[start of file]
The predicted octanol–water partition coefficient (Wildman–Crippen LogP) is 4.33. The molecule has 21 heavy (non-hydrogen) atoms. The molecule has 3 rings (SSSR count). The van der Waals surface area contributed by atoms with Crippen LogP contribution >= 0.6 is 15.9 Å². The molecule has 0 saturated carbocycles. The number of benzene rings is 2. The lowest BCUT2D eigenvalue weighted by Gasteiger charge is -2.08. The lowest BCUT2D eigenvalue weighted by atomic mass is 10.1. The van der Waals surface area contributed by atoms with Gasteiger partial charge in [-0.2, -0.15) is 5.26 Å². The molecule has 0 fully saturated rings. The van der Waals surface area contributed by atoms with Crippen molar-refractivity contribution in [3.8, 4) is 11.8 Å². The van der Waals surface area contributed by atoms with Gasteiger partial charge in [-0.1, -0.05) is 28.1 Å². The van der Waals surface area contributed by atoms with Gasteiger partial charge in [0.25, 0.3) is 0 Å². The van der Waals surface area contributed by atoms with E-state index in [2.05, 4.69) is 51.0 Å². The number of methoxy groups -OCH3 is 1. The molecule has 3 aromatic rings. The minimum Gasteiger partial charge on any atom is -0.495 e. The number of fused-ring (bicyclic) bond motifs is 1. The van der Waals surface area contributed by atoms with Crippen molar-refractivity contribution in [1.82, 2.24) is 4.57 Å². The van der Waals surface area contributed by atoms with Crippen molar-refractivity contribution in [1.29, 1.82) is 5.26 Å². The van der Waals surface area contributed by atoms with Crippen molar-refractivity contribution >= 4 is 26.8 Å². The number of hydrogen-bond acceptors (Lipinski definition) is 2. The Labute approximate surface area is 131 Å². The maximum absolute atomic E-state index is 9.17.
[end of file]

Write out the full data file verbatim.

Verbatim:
The predicted octanol–water partition coefficient (Wildman–Crippen LogP) is 4.33. The molecule has 21 heavy (non-hydrogen) atoms. The molecule has 3 rings (SSSR count). The van der Waals surface area contributed by atoms with Crippen LogP contribution >= 0.6 is 15.9 Å². The molecule has 0 saturated carbocycles. The number of benzene rings is 2. The lowest BCUT2D eigenvalue weighted by Gasteiger charge is -2.08. The lowest BCUT2D eigenvalue weighted by atomic mass is 10.1. The van der Waals surface area contributed by atoms with Gasteiger partial charge in [-0.2, -0.15) is 5.26 Å². The molecule has 0 fully saturated rings. The van der Waals surface area contributed by atoms with Crippen molar-refractivity contribution in [3.8, 4) is 11.8 Å². The van der Waals surface area contributed by atoms with Gasteiger partial charge in [-0.1, -0.05) is 28.1 Å². The van der Waals surface area contributed by atoms with Gasteiger partial charge in [0.25, 0.3) is 0 Å². The van der Waals surface area contributed by atoms with E-state index in [2.05, 4.69) is 51.0 Å². The number of methoxy groups -OCH3 is 1. The molecule has 3 aromatic rings. The minimum Gasteiger partial charge on any atom is -0.495 e. The number of fused-ring (bicyclic) bond motifs is 1. The van der Waals surface area contributed by atoms with Crippen molar-refractivity contribution in [1.82, 2.24) is 4.57 Å². The van der Waals surface area contributed by atoms with Crippen molar-refractivity contribution in [1.29, 1.82) is 5.26 Å². The van der Waals surface area contributed by atoms with Crippen molar-refractivity contribution >= 4 is 26.8 Å². The number of hydrogen-bond acceptors (Lipinski definition) is 2. The Labute approximate surface area is 131 Å². The maximum absolute atomic E-state index is 9.17.